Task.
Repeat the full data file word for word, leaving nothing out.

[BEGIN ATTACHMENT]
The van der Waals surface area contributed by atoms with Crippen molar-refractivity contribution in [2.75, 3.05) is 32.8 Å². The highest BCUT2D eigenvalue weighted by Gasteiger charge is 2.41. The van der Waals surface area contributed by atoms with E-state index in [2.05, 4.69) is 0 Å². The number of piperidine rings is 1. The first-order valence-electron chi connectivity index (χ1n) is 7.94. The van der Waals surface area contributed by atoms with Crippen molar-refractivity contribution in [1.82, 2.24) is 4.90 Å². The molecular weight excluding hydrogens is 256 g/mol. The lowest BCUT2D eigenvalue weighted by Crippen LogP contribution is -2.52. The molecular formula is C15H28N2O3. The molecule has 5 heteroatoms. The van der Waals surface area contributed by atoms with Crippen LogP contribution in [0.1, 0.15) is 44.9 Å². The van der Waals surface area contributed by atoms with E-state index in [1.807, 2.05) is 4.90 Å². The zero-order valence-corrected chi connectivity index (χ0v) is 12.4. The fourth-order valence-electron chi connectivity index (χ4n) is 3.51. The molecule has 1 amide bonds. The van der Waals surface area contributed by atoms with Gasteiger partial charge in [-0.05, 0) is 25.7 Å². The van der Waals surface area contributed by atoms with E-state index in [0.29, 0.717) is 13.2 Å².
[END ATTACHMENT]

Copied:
The van der Waals surface area contributed by atoms with Crippen molar-refractivity contribution in [2.75, 3.05) is 32.8 Å². The highest BCUT2D eigenvalue weighted by Gasteiger charge is 2.41. The van der Waals surface area contributed by atoms with E-state index in [2.05, 4.69) is 0 Å². The number of piperidine rings is 1. The first-order valence-electron chi connectivity index (χ1n) is 7.94. The van der Waals surface area contributed by atoms with Crippen molar-refractivity contribution in [1.82, 2.24) is 4.90 Å². The molecular weight excluding hydrogens is 256 g/mol. The lowest BCUT2D eigenvalue weighted by Crippen LogP contribution is -2.52. The molecular formula is C15H28N2O3. The molecule has 5 heteroatoms. The van der Waals surface area contributed by atoms with Crippen LogP contribution in [0.1, 0.15) is 44.9 Å². The van der Waals surface area contributed by atoms with E-state index in [1.807, 2.05) is 4.90 Å². The zero-order valence-corrected chi connectivity index (χ0v) is 12.4. The fourth-order valence-electron chi connectivity index (χ4n) is 3.51. The molecule has 1 amide bonds. The van der Waals surface area contributed by atoms with Gasteiger partial charge in [-0.05, 0) is 25.7 Å². The van der Waals surface area contributed by atoms with E-state index in [0.29, 0.717) is 13.2 Å².